State/Province of Birth
Select the state/province in which you were born from the drop-down menu box. If you were born outside the U.S./Canada, select "No State."

Country of Birth
Select the country in which you were born from the drop-down menu box.

Country of Citizenship
Select your country of citizenship from the drop-down menu box.

State/Province of Legal Residence
Select the state/province of which you are currently a legal resident.

Number of years living in U.S.
Enter the number of years you have been living in the United States.
 
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SupDanLOL

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Hope everyone is doing well. I have a quick question in regards to ethnicity. Is there a question on the Dental School Application that asks for your ethnicity? What about a question that asks what country you were born in or have citizenship in? I was just wondering if these things were mentioned.
On another note, I was born and raised in Egypt and have put down African American ever since I came to the US. Even my US Citizenship and my full African-American scholarship at Rutgers indicate this. I'm wondering if I can still put down African American. Thanks in advance! I'd really appreciate any insight.

Purely anecdotal, and I don't know which of you is "right", but a friend of mine from Egypt always would shy away from answering "African American" when prompted. It's called the "Arab Republic of Egypt" after all. Granted, my friend was actually Arab. If you are "black" and from Egypt then I wouldn't hesitate putting African American. Otherwise it looks like you're trying to game the system. But then again, I really have zero experience-- so if it's worked for you in the past...I don't know, do what feels right.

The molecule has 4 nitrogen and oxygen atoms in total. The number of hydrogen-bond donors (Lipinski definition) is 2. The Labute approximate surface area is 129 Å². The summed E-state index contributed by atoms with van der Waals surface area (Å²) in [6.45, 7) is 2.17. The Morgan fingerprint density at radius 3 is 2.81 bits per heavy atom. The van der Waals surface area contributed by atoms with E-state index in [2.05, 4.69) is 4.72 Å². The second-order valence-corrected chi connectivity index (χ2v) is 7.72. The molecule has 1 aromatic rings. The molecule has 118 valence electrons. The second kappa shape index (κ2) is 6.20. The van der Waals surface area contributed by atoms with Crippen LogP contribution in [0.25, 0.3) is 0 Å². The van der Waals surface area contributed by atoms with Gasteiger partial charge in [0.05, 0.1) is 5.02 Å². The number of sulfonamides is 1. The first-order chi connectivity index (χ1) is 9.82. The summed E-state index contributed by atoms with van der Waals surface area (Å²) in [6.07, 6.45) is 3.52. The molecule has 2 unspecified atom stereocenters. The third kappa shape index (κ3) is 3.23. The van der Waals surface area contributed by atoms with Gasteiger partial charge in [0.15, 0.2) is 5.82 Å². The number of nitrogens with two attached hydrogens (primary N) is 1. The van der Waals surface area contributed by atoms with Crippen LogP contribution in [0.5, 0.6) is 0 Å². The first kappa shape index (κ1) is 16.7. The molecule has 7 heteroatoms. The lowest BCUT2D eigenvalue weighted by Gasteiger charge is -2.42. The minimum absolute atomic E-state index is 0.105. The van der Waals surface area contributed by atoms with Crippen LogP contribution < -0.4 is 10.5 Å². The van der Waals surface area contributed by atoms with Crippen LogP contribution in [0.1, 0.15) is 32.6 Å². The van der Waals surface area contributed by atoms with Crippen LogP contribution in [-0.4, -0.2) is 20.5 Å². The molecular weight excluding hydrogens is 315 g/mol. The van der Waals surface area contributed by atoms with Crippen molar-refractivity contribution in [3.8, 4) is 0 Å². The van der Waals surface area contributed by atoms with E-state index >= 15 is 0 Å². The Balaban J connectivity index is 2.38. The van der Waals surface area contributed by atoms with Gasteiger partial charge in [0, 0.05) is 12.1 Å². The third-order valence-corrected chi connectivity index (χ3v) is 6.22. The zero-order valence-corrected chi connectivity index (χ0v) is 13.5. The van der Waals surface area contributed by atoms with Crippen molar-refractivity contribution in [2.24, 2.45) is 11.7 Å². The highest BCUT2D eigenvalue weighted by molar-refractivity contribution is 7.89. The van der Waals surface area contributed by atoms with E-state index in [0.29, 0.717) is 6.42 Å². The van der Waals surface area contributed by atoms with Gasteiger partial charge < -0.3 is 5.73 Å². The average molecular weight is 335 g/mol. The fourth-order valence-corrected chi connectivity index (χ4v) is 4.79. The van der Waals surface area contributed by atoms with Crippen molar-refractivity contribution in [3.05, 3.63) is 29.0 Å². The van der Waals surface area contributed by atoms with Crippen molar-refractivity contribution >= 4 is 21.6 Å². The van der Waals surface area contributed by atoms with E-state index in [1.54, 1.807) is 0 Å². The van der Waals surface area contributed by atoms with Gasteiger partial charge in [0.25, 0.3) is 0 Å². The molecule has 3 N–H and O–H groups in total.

Should a white boy from Johannesburg put down African American?
 

AwesomeTeeth

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Should a white boy from Johannesburg put down African American?

I was actually wondering this same thing! lol:p


Black or African American
A person having origins in any of the black racial groups of Africa

He's not from a black racial group of Africa. So no, he should not put African American on anything.

The problem really starts to come up when kids of interracial couples have to choose something. This problem is going to get worse over time.
 

SupDanLOL

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Black or African American
A person having origins in any of the black racial groups of Africa

He's not from a black racial group of Africa. So no, he should not put African American on anything.